Our great fighting men of the US and Britian fight for the freedom, so that cowards like the person in Comment 29, have freedom of speech. It is a shame that they have nothing better to do than lambast great men and women while they hide in the dark, behind their freedom.
    Great work Michael, keep it up, it is a pleasure to have individuals like you providing unbiased reporting. God Bless and Thank you
  • This commment is unpublished.
    Russell28 · 10 years ago
    Hello

    My brother was with C Coy 2Para and was killed in an explosion near FOB Gib on July 29th 2008. My family is still in touch with a few of the guys out there, all close friends of my brother. Sadly we never really had the chance to talk with Pete about conditions out there, he died 10 days before he was due home for a well deserved r&r. Michael's work (which i stumbled across last night thanks to google) has really opened my eyes to what Pete and his brothers in arms went/go through on a daily basis. The reality is very different to what i imagined. Thank you for filling some of the blanks.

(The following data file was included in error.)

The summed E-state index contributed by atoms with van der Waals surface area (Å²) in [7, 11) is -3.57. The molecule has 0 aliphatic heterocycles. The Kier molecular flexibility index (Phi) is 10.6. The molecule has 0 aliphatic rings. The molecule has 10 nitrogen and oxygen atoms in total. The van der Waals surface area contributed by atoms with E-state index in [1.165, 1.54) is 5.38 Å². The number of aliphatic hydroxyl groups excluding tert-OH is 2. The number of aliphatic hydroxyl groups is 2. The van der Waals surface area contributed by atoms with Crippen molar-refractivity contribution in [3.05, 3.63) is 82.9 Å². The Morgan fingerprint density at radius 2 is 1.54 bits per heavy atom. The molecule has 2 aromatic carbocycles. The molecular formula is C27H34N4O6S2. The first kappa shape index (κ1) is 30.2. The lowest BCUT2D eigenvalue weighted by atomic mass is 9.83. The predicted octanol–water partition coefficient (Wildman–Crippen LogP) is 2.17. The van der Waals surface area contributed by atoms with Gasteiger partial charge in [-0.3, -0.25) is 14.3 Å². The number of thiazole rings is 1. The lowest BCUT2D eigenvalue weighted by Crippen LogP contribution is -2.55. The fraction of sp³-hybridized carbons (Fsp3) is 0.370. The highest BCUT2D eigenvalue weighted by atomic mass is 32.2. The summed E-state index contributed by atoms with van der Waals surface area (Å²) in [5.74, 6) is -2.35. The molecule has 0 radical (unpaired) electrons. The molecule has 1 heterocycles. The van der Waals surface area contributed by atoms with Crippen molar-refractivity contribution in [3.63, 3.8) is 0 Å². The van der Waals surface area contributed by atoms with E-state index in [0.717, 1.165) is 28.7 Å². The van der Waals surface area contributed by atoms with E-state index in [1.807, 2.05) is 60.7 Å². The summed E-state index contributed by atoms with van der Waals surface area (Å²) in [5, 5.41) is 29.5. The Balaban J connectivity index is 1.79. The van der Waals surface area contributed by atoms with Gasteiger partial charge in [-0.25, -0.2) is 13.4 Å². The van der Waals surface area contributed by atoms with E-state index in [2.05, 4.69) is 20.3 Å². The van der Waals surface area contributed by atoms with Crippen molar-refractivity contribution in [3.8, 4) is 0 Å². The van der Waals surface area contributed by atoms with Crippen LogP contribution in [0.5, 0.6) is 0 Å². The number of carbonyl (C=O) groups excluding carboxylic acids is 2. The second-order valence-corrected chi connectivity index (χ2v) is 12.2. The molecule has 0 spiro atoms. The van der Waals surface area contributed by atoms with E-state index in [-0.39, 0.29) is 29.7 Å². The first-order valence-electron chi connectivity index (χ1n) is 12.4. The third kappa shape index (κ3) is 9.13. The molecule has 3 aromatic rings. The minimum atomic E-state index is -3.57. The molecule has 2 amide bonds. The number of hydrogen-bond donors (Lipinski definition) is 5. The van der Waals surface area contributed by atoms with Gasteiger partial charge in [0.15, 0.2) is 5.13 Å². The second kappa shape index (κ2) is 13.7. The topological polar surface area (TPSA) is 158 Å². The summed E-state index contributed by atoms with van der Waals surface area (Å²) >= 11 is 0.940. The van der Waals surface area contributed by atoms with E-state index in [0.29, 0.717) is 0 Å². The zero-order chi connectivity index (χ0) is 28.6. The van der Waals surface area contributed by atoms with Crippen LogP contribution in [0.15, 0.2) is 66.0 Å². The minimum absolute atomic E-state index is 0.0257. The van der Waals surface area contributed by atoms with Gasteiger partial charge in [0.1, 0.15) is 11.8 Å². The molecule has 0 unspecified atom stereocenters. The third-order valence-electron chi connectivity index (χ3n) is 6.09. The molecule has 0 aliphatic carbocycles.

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    James Cheetham · 10 years ago
    Thanks, Michael. I have been away for a while. Is that twerp Alastair Leithead of the BBC still about? Never has a decent word for our boys. BBC is trying to destroy the last of the decent institutions that made Britain great. I doubt that any of the squaddies even give him the time of day...